By Kim Walter
FRONT ROYAL - A bit of the moon made its way to Warren County Middle School on Wednesday.
Sixth grade science teacher John Brishcar studied at NASA over the summer with his wife. There, he learned about samples of moon rocks that are available to teachers for presentation and curriculum purposes. Brishcar underwent six hours of training and jumped through a number of paperwork hoops to finally bring samples to the area.
The samples are small and enclosed in a plastic case so that nothing can get in contact with the rocks. If they were exposed, they could rust, break or become contaminated.
No matter their size, sixth grade students were excited to get a close-up look at the rocks on Wednesday. Brishcar was able to give a quick 20-minute presentation to all the sixth graders at the middle school. The timing was perfect, as the classes have just wrapped up a unit on the moon.
Before starting his presentation, Brishcar had to unlock the handcuff that attached the special NASA sample case to his wrist. He explained why the measure had to be taken.
"These rocks are national treasures," he told students. "It's funny, though, because that's just it ... they're rocks."
However, because of their financial value, Brishcar has to keep a close eye on them. The rocks are worth $30 million per gram, and the sample the teacher acquired actually held 10 grams.
As one student held the sample in her hand, Brishcar paused his presentation to ask her to hold the rocks up.
"You are holding $300 million right now," he said. Students gasped and smiled as they focused on the encased samples.
"And if I lose them or sell them, I will have committed an act of treason," Brishcar said. "The punishment for that is ... death."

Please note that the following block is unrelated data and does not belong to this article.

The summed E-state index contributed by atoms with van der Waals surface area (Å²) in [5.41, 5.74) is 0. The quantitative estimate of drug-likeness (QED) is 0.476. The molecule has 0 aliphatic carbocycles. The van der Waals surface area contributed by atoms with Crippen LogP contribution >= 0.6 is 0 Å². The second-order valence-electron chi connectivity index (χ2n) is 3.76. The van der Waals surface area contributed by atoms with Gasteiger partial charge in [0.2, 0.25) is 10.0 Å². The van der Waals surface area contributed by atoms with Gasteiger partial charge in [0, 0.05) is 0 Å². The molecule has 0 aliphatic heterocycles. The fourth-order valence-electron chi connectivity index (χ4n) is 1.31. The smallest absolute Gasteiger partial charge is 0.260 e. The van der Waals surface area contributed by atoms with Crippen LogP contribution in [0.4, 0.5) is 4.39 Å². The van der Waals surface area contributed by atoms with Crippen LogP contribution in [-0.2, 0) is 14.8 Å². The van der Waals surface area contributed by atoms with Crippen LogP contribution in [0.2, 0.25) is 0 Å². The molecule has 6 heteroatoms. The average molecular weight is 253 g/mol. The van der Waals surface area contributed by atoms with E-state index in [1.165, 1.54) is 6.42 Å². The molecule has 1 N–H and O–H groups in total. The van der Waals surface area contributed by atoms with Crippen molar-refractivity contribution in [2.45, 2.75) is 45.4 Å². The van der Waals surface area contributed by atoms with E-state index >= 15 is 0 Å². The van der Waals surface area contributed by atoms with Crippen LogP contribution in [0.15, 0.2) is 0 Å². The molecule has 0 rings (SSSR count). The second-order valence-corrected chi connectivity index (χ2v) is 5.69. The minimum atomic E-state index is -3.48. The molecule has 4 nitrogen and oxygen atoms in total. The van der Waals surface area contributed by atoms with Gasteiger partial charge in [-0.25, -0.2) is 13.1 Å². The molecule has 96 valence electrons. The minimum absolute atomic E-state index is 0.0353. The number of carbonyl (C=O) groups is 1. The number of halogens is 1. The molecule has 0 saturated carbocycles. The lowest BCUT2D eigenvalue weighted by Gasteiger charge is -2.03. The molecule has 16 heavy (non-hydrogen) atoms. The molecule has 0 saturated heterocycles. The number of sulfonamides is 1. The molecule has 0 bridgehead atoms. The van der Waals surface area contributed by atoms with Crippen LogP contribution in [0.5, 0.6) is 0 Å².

The samples specifically came from the Apollo 15, 16 and 17 missions. Brishcar said NASA has about 300 similar samples just for teacher use.
The teacher also worked general moon and space exploration information into his presentation, hoping to refresh the students' memories of what they recently had learned. He also passed around samples of meteorites, and went over the difference between them and meteoroids.
He explained as much as possible about the moon's origin, and how it makes sense that pieces of it would return to Earth.
Brishcar also encouraged students to pursue a career dealing with space exploration.
"Unfortunately, there are still no female footprints on the moon," he said during a presentation. "So ladies, now is your time. They've got tools there now just waiting for you to check out."
He did ask that students email him if they get to the moon someday.
One student asked if he might make more money by going to Mars instead, to which Brishcar smiled and said, "I should think so."
Before Wednesday, Brishcar made presentations on the moon rocks to both the Linden Rotary and local Boy Scouts. He also preached on the samples at Front Royal United Methodist Church.
"I wanted as many people as possible to have a chance to learn more about these very important pieces of rock," he said. "I mean, it's pretty cool to hold the moon in your hands, right?"
Contact staff writer Kim Walter at 540-465-5137 ext. 191, or firstname.lastname@example.org